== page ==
Dams

IN MANY AREAS of the world, people rely on dams for their water and electricity supplies. A dam is a barrier that keeps water behind. The dam itself and the surrounding hills form a bowl in which water collects to form an artificial lake called a reservoir. Most dams are built across a river valley to catch the river’s flow, but some dams create reservoirs into which water is pumped for storage. How strong a dam needs to be depends on the depth of the water in the reservoir. Some dams are enormous: the Grand Coulee Dam in the USA weighs nearly 10 million tonnes.

Types of Dam : There are three main types of dam: arch dams, gravity dams, and buttress dams. The type of dam that engineers decide to build depends on the geography of the location. Factors affecting the decision include the width and depth of the river valley and the type of rock around the site.

buttress-dam Buttress dam : A buttress dam is a huge concrete wall that leans into a reservoir of water. The wall is made up of concrete slabs that are supported on the downstream side of the dam by concrete projections known as buttresses.
arch-dam Arch dam : An arch dam is built across the entrance to a narrow valley, so that the height of the dam is greater than its width. The dam’s curved shape holds back water because it transfers the push of the water to the rock of the valley sides.
gravity-dam Gravity dam : A gravity dam is a huge embankment of earth or rock. Leakage is prevented by a waterproof clay core or a concrete skin on the upstream side of the dam. The dam’s immense weight prevents the water from pushing it over.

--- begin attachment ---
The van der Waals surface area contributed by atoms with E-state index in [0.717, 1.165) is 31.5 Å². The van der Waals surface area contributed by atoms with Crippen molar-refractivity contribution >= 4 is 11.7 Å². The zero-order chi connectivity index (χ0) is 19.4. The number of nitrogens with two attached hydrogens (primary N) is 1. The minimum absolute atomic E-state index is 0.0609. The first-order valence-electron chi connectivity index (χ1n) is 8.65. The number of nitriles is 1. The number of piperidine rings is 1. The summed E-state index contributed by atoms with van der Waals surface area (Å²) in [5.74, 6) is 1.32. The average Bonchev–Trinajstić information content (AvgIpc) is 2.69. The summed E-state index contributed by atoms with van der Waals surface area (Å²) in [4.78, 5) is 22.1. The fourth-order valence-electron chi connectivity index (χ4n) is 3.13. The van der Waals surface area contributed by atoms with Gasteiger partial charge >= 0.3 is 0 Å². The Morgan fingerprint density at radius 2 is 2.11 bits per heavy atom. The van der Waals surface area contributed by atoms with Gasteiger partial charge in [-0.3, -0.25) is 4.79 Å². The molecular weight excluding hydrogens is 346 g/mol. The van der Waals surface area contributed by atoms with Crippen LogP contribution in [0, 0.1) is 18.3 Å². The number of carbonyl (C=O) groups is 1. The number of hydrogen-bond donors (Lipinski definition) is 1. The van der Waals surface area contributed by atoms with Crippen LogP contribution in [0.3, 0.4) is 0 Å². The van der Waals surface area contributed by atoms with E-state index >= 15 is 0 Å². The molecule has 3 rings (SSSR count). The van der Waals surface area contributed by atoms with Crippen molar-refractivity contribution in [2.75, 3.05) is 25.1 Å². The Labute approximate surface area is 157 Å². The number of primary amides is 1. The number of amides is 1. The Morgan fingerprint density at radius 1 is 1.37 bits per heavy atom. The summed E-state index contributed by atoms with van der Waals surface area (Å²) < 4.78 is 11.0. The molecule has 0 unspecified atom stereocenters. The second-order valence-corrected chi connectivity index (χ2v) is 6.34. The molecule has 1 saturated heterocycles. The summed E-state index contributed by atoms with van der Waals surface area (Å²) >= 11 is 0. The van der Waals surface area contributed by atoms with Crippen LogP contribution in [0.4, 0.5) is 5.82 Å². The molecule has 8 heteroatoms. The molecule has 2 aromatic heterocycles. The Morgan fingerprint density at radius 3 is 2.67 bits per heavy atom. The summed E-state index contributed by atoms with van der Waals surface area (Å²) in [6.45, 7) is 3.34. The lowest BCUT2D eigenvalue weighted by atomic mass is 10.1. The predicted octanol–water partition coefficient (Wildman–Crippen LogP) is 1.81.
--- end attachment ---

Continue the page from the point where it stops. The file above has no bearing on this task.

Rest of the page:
Anatomy of a dam : This model shows an arch dam that creates a reservoir for supplying water and electricity to nearby towns and cities. The dam is made of thin concrete strengthened by thousands of steel bars. Water flowing through pipes in the dam drives electricity generators in the hydroelectric power station at the foot of the dam. arch Flood control : On large rivers, dams help prevent flooding by holding back surges of flood water and releasing them downstream slowly. A flood barrier is a movable dam built across a tidal river. The barrier has gates that are usually open to allow the river to flow freely, but which can be closed when dangerously high tides threaten to surge upstream. flood-control
environmental-effects Environmental effects : A river dam and the reservoir it forms can harm the environment. Huge areas of countryside are drowned by the reservoir, and the dam disrupts the river’s natural flow, affecting wildlife and irrigation downstream. A dam also prevents fish from moving freely up and down the river.
tidal-barrage Tidal barrage : A barrage is a dam across a river estuary that generates hydroelectric power. The dam holds back the tide as it ebbs and flows. The water is forced through pipes inside the barrage, where it drives electricity generators. La Rance barrage, France
weir Weir : A weir is a low river dam that controls the flow of water by creating a stretch of deeper water upstream. Deep water makes the river navigable for boats.
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